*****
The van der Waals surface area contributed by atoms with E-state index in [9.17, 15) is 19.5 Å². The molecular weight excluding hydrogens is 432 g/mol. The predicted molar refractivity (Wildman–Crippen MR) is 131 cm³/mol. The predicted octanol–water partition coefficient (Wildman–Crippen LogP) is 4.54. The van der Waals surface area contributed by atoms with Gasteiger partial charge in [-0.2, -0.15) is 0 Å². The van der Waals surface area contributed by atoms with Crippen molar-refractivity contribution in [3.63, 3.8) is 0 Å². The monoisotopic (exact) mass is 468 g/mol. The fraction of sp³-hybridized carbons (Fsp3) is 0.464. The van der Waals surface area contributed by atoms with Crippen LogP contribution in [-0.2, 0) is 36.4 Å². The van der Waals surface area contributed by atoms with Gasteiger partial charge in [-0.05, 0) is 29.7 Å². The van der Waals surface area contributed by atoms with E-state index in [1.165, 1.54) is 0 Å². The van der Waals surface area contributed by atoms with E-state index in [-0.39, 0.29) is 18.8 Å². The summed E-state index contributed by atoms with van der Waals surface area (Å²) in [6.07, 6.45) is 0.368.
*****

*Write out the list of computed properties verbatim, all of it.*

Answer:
The van der Waals surface area contributed by atoms with E-state index in [9.17, 15) is 19.5 Å². The molecular weight excluding hydrogens is 432 g/mol. The predicted molar refractivity (Wildman–Crippen MR) is 131 cm³/mol. The predicted octanol–water partition coefficient (Wildman–Crippen LogP) is 4.54. The van der Waals surface area contributed by atoms with Gasteiger partial charge in [-0.2, -0.15) is 0 Å². The van der Waals surface area contributed by atoms with Crippen molar-refractivity contribution in [3.63, 3.8) is 0 Å². The monoisotopic (exact) mass is 468 g/mol. The fraction of sp³-hybridized carbons (Fsp3) is 0.464. The van der Waals surface area contributed by atoms with Crippen LogP contribution in [-0.2, 0) is 36.4 Å². The van der Waals surface area contributed by atoms with Gasteiger partial charge in [-0.05, 0) is 29.7 Å². The van der Waals surface area contributed by atoms with E-state index in [1.165, 1.54) is 0 Å². The van der Waals surface area contributed by atoms with E-state index in [-0.39, 0.29) is 18.8 Å². The summed E-state index contributed by atoms with van der Waals surface area (Å²) in [6.07, 6.45) is 0.368.